Maja Pawinska Sims 22 Sep 2022 // 3:46PM GMT
LONDON — Strategic communications firm Lexington has been wholly acquired by New York-based Kyu Collective, which runs 18 creative agencies around the world.
Mike Craven (pictured, left), who founded the 90-strong agency in 1998, becomes executive chair of Lexington and will continue to play a full-time role in the company. He will work closely with Emily Cook (centre), who has been promoted from MD to CEO.
Lexington is Kyu’s first PR and public affairs agency, and joins Public Digital as the collective’s second UK-headquartered member. Many of Kyu’s members are North America-based, with international operations.
As well as creative agencies, the group includes management consultancy, data, design and content specialists. The Collective’s companies exchange knowledge and identify opportunities focused on areas such as designing spaces and environments, innovating systems and products, shaping beliefs and policy, and accelerating transformation through digital media and data.
Kyu chief executive Michael Birkin (pictured, right) said:
Craven said: “I founded Lexington nearly 25 years ago and am immensely proud of all we have achieved. Lexington has doubled in size in the last three years. I want Lexington to continue to broaden and deepen its offer. We need a strategic partner to help boost our growth and Kyu is the right partner for us to achieve that. They are an amazing group of companies in complementary disciplines which will help us develop new products and services for our clients and help us expand our reach into a bigger global market.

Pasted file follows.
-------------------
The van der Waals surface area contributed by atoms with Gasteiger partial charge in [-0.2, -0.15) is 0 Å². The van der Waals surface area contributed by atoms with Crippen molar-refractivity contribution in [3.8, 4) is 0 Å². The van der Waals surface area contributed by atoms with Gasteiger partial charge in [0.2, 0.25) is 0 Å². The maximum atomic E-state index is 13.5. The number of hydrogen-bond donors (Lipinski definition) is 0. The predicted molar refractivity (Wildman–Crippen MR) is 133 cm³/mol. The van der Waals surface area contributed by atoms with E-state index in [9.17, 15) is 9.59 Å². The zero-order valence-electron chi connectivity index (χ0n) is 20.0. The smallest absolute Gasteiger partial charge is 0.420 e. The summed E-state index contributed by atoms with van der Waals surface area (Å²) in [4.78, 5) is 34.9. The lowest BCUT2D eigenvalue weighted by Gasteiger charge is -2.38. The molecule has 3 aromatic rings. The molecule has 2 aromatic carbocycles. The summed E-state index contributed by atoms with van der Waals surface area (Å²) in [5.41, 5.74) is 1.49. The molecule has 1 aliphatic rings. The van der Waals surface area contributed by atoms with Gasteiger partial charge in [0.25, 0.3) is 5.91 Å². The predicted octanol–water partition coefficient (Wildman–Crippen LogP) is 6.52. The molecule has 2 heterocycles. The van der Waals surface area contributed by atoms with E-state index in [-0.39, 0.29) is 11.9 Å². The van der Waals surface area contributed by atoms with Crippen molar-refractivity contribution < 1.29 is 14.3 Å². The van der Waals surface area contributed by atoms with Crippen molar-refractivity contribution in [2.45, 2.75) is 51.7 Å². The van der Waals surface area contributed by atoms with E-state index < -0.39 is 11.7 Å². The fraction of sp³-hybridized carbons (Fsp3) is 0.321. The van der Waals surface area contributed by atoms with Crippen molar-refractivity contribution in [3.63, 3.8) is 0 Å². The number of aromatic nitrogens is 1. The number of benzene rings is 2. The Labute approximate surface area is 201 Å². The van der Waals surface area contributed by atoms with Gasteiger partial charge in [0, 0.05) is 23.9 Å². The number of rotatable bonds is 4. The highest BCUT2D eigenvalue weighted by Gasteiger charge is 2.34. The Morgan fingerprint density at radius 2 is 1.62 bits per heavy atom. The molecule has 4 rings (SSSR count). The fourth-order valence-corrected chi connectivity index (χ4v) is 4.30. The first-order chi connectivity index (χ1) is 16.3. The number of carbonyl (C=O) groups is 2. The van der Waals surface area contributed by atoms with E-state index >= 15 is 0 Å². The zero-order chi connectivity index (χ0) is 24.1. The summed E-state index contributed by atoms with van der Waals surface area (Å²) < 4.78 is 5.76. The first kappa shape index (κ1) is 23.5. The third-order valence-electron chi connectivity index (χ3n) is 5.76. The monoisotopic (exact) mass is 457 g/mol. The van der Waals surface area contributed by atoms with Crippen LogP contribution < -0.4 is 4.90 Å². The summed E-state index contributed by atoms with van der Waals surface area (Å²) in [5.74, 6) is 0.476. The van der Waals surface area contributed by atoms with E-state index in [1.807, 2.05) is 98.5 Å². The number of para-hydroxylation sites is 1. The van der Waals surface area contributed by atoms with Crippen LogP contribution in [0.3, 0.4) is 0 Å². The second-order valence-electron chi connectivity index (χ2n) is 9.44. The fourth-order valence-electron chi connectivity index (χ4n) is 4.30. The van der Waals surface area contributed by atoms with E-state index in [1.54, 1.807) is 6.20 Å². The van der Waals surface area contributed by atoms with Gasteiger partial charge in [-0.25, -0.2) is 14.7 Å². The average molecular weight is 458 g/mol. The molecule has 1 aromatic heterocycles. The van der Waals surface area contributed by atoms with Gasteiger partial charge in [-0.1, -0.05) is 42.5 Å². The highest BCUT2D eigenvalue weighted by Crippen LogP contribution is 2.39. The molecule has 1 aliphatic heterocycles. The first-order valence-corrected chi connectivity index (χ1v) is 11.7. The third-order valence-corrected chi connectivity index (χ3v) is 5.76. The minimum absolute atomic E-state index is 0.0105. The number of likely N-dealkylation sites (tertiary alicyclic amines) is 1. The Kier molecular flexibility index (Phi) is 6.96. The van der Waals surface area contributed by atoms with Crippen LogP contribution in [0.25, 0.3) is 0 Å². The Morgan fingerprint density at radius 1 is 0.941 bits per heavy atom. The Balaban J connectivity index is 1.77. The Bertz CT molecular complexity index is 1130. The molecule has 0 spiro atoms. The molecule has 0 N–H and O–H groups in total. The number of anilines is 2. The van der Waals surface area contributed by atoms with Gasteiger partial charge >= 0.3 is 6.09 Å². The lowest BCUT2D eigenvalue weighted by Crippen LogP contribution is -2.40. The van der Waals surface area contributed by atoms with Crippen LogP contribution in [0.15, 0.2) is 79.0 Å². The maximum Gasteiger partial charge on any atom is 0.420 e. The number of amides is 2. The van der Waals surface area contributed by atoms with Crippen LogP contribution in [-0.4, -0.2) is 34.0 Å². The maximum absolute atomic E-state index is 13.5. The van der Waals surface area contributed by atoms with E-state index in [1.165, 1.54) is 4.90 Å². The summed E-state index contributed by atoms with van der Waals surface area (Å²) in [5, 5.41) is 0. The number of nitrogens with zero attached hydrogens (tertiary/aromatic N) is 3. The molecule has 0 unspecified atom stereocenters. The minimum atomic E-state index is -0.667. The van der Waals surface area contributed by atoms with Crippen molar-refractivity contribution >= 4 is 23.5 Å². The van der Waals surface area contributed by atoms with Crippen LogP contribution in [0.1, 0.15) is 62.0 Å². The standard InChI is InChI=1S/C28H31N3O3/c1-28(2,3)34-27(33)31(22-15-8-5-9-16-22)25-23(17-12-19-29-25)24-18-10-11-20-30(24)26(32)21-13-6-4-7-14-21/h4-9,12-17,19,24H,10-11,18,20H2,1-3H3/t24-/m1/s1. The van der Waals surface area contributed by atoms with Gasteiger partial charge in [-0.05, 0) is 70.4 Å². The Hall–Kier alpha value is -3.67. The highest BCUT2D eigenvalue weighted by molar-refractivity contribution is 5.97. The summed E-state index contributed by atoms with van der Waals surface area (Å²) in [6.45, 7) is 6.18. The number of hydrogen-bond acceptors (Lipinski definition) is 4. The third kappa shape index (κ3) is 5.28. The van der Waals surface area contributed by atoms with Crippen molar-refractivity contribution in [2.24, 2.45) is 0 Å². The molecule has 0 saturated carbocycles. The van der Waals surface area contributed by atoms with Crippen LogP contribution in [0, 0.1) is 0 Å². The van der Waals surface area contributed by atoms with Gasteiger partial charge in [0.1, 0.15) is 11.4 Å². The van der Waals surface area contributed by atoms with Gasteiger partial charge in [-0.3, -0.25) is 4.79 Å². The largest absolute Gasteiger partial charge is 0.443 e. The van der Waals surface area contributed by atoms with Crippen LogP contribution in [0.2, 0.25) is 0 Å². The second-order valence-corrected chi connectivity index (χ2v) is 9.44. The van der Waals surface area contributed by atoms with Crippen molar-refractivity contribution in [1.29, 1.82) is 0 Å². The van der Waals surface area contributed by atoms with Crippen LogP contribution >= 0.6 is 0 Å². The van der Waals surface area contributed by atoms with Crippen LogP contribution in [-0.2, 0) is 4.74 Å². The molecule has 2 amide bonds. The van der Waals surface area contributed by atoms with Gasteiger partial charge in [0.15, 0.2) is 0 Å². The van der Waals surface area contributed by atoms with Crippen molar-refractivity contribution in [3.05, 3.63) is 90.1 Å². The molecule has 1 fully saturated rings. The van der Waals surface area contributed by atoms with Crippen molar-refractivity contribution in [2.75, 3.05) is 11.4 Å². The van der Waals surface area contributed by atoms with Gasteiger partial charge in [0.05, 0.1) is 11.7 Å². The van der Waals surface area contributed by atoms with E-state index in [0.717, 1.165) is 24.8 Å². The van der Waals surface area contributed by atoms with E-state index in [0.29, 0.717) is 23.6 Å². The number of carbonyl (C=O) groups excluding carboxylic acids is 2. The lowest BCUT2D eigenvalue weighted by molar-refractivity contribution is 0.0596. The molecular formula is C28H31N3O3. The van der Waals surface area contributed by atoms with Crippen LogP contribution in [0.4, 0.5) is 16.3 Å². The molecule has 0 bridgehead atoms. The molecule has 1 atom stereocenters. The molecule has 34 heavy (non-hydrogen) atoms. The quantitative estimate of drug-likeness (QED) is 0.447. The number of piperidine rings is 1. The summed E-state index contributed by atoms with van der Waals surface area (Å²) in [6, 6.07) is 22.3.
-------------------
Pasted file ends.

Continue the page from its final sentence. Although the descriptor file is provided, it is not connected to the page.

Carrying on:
“On a personal note, I have known Michael Birkin for over 30 years and his experience and knowledge will be of immense value to Lexington in the coming years.”
The deal was led by Jim Houghton, a partner at M&A advisor Waypoint Partners. He said: “Kyu has a very clear vision to bring together outstanding businesses and leadership teams in key disciplines into a collective harnessing creativity as a force for positive impact in society and the economy. In the last few years, a number of ‘collectives’ have been announced as counter-points to the networks but Kyu was way ahead of them and remains the only collective with a positive unifying purpose rather than simply being an antidote to the status quo. Lexington is the ideal addition to bring PR and communications skills.
“To date PR and public affairs has not been part of the Kyu offer, but it’s a compelling wrapper that unifies the collective. Lexington already has a notable presence in the UK, but both its leadership and Kyu’s are highly ambitious so we should expect to see it further accelerating the growth of its disciplines and geographies under Kyu’s auspices. It will likely do this both organically and through M&A.”
Lexington has grown from its public affairs and government relations roots to also work with clients on corporate reputation, crisis management, ESG and digital. It now has offices in London, Manchester, Leeds and Cambridge, and clients include the Football Association, International Airlines Group, Mars and Warner Music along with Sanofi, Merck/MSD, Roche Diagnostics and Pfizer in its healthcare practice.